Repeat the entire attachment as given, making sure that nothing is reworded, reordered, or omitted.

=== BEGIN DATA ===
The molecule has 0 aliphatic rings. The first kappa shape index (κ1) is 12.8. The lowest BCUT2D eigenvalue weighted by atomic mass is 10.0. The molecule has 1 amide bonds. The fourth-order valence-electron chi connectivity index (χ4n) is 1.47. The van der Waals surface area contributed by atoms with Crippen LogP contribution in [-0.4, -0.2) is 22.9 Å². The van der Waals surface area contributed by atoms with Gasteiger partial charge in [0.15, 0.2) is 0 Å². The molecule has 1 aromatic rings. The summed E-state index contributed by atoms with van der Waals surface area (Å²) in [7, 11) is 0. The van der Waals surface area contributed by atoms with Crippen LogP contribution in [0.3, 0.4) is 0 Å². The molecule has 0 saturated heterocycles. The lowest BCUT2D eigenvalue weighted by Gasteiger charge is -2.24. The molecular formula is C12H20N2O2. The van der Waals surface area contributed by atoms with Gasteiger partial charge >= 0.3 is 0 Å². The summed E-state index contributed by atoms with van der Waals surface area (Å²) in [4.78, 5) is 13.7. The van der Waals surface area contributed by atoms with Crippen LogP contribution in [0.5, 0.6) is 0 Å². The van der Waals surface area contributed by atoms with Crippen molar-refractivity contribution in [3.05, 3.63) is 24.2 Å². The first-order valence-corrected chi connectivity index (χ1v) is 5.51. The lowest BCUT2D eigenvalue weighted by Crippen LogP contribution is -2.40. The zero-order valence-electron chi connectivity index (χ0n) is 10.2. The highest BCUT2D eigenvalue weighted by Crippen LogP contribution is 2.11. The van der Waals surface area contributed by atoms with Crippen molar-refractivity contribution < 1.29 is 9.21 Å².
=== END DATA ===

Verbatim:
The molecule has 0 aliphatic rings. The first kappa shape index (κ1) is 12.8. The lowest BCUT2D eigenvalue weighted by atomic mass is 10.0. The molecule has 1 amide bonds. The fourth-order valence-electron chi connectivity index (χ4n) is 1.47. The van der Waals surface area contributed by atoms with Crippen LogP contribution in [-0.4, -0.2) is 22.9 Å². The van der Waals surface area contributed by atoms with Gasteiger partial charge in [0.15, 0.2) is 0 Å². The molecule has 1 aromatic rings. The summed E-state index contributed by atoms with van der Waals surface area (Å²) in [7, 11) is 0. The van der Waals surface area contributed by atoms with Crippen LogP contribution in [0.3, 0.4) is 0 Å². The molecule has 0 saturated heterocycles. The lowest BCUT2D eigenvalue weighted by Gasteiger charge is -2.24. The molecular formula is C12H20N2O2. The van der Waals surface area contributed by atoms with Gasteiger partial charge >= 0.3 is 0 Å². The summed E-state index contributed by atoms with van der Waals surface area (Å²) in [4.78, 5) is 13.7. The van der Waals surface area contributed by atoms with Crippen LogP contribution in [0.5, 0.6) is 0 Å². The van der Waals surface area contributed by atoms with Crippen molar-refractivity contribution in [3.05, 3.63) is 24.2 Å². The first-order valence-corrected chi connectivity index (χ1v) is 5.51. The lowest BCUT2D eigenvalue weighted by Crippen LogP contribution is -2.40. The zero-order valence-electron chi connectivity index (χ0n) is 10.2. The highest BCUT2D eigenvalue weighted by Crippen LogP contribution is 2.11. The van der Waals surface area contributed by atoms with Crippen molar-refractivity contribution < 1.29 is 9.21 Å².